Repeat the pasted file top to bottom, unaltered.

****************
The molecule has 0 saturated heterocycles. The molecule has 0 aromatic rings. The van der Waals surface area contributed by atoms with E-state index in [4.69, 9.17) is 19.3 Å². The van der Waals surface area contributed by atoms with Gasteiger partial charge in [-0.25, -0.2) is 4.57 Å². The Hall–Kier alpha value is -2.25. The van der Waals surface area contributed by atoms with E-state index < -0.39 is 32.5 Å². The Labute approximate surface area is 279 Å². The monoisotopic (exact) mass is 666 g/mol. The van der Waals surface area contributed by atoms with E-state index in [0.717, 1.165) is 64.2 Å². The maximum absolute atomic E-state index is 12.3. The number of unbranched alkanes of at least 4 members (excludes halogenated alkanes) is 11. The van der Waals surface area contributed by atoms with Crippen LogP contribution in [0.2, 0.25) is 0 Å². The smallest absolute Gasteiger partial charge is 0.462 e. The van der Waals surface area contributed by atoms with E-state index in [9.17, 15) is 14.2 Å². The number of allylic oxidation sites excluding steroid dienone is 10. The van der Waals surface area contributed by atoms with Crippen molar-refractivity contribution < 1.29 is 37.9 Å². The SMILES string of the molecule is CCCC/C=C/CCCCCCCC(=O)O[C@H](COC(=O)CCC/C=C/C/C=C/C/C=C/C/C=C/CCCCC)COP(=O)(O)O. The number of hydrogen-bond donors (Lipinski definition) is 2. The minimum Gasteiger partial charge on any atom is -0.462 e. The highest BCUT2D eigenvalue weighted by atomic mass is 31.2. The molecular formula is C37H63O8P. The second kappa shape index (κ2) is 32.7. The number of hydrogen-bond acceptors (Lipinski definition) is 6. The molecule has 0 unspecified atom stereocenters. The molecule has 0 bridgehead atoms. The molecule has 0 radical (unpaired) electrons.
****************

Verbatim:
The molecule has 0 saturated heterocycles. The molecule has 0 aromatic rings. The van der Waals surface area contributed by atoms with E-state index in [4.69, 9.17) is 19.3 Å². The van der Waals surface area contributed by atoms with Gasteiger partial charge in [-0.25, -0.2) is 4.57 Å². The Hall–Kier alpha value is -2.25. The van der Waals surface area contributed by atoms with E-state index < -0.39 is 32.5 Å². The Labute approximate surface area is 279 Å². The monoisotopic (exact) mass is 666 g/mol. The van der Waals surface area contributed by atoms with E-state index in [0.717, 1.165) is 64.2 Å². The maximum absolute atomic E-state index is 12.3. The number of unbranched alkanes of at least 4 members (excludes halogenated alkanes) is 11. The van der Waals surface area contributed by atoms with Crippen LogP contribution in [0.2, 0.25) is 0 Å². The smallest absolute Gasteiger partial charge is 0.462 e. The van der Waals surface area contributed by atoms with E-state index in [9.17, 15) is 14.2 Å². The number of allylic oxidation sites excluding steroid dienone is 10. The van der Waals surface area contributed by atoms with Crippen molar-refractivity contribution < 1.29 is 37.9 Å². The SMILES string of the molecule is CCCC/C=C/CCCCCCCC(=O)O[C@H](COC(=O)CCC/C=C/C/C=C/C/C=C/C/C=C/CCCCC)COP(=O)(O)O. The number of hydrogen-bond donors (Lipinski definition) is 2. The minimum Gasteiger partial charge on any atom is -0.462 e. The highest BCUT2D eigenvalue weighted by atomic mass is 31.2. The molecular formula is C37H63O8P. The second kappa shape index (κ2) is 32.7. The number of hydrogen-bond acceptors (Lipinski definition) is 6. The molecule has 0 unspecified atom stereocenters. The molecule has 0 bridgehead atoms. The molecule has 0 radical (unpaired) electrons.